As children so often do, Jason Baffa’s son cut to the chase when he asked his father if he was ever going to finish that golf movie he was directing.
“You’ve been working on it all my life,” the six-year-old said pointedly.
Well, almost all his life. The movie, “Loopers: The Caddie’s Long Walk,” was actually four years in the making and finally hits theaters nationwide on Friday.
The exquisitely-filmed feature length production, which is narrated by Bill Murray, looks at the profession from all angles – from caddies at local clubs like Ballybunion and Bandon Dunes to the men who tote the bags for players on the PGA TOUR.
It’s an interesting mixture of characters and caddies but one thread runs throughout. All the men and women featured in the documentary love their jobs and making the people they caddie for improve so they can enjoy the game.
Baffa took time recently for the conversation below with PGATOUR.COM. A list of theaters showing the film can be found here.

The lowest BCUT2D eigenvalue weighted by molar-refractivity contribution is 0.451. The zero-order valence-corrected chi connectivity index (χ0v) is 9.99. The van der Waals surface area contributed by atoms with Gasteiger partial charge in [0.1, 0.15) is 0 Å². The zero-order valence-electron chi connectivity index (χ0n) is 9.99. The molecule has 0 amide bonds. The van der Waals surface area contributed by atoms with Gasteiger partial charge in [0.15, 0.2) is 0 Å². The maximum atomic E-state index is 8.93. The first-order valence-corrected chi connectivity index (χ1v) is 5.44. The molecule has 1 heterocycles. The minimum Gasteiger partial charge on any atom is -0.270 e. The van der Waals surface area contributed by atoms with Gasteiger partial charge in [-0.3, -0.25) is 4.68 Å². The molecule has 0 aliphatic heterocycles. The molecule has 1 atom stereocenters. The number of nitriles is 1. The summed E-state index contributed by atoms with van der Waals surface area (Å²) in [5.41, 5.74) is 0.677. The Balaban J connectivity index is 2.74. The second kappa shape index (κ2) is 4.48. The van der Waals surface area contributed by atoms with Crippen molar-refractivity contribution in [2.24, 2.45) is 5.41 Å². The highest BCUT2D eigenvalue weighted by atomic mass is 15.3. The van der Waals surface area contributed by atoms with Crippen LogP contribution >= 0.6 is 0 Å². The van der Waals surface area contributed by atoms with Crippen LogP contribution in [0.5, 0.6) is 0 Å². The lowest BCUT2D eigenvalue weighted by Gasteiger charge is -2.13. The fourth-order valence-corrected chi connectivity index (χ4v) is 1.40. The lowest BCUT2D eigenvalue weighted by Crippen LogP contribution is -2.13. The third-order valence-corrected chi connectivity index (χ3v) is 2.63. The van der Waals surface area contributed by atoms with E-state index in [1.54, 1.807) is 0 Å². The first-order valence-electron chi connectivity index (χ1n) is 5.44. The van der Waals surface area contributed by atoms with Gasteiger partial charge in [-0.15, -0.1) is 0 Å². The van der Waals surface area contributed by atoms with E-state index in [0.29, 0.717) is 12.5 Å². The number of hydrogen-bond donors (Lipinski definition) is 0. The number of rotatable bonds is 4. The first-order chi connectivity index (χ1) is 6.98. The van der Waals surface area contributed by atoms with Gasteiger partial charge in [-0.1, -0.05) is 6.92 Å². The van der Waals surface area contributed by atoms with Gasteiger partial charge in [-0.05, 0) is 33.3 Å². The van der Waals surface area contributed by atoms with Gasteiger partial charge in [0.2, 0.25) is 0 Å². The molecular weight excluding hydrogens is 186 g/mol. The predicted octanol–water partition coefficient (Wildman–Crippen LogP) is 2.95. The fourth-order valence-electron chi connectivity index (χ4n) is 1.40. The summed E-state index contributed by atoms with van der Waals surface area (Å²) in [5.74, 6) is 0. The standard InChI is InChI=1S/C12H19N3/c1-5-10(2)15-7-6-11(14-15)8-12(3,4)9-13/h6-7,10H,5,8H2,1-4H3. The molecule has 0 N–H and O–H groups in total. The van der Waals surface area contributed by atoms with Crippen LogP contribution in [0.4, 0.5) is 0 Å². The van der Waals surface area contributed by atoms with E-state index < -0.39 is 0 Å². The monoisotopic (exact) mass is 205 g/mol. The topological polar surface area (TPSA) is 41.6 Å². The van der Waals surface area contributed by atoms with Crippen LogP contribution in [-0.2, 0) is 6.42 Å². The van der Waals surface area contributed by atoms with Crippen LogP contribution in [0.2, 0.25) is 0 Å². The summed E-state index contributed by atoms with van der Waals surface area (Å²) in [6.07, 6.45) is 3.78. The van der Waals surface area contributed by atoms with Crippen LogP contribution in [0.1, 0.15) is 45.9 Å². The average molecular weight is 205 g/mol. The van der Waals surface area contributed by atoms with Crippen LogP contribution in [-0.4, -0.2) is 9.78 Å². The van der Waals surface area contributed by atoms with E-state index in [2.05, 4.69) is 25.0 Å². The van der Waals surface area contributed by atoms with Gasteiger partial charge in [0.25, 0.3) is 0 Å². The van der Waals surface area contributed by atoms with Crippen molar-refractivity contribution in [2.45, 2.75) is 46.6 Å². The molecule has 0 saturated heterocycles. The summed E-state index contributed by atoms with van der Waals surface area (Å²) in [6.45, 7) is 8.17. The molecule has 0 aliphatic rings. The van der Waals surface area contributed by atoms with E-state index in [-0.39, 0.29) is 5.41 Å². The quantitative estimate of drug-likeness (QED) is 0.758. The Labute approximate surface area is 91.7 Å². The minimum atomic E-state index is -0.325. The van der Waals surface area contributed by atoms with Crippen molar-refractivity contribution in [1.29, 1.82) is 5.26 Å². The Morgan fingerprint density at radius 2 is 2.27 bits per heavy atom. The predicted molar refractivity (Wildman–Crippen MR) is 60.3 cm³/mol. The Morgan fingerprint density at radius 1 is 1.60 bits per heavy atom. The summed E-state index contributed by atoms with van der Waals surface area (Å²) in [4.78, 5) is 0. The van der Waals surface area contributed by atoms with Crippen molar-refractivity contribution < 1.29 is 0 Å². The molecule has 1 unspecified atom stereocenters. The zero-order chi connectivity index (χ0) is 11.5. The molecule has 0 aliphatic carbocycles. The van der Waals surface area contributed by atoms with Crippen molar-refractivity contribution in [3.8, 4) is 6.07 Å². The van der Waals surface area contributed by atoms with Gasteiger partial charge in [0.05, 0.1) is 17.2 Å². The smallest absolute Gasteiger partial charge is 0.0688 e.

PGATOUR.COM: What made you want to get involved with this project?
BAFFA: I think the idea of this visual journey and golf and the big theme in all their projects has sort of been people's connection to the environment, and the positive you get back out of a life spent enjoying the outdoors. So, I'm naturally kind of interested in that type of thing. But what really hooked me on this was that idea, and you've got to remember, this was now four, five years ago. So, I feel like media's giving caddies even a little more attention now, but this relationship -- and I grew up playing a lot of golf, but I grew up playing all sports. … And I thought about it as we were discussing it, and the guys were pointing out much of what ends up in the film is this athletic relationship where someone's inside the ropes, but they have so much input as far as strategy and emotional help and whatever that player needs. And I couldn't really think of any other relationship like that in athletics. Some people mentioned boxing and maybe having the person in your corner, but they're not in your ear, and it's a little less than sort of this close-knit relationship. So that was the thing that really grabbed me, and the idea that we could explore that in a feature film, sort of for the first time. And I'm always attracted to things, I'm like, ‘Ah, I don't think that's been done.’ You know?
PGATOUR.COM: You say you played golf growing up. Did you ever caddie?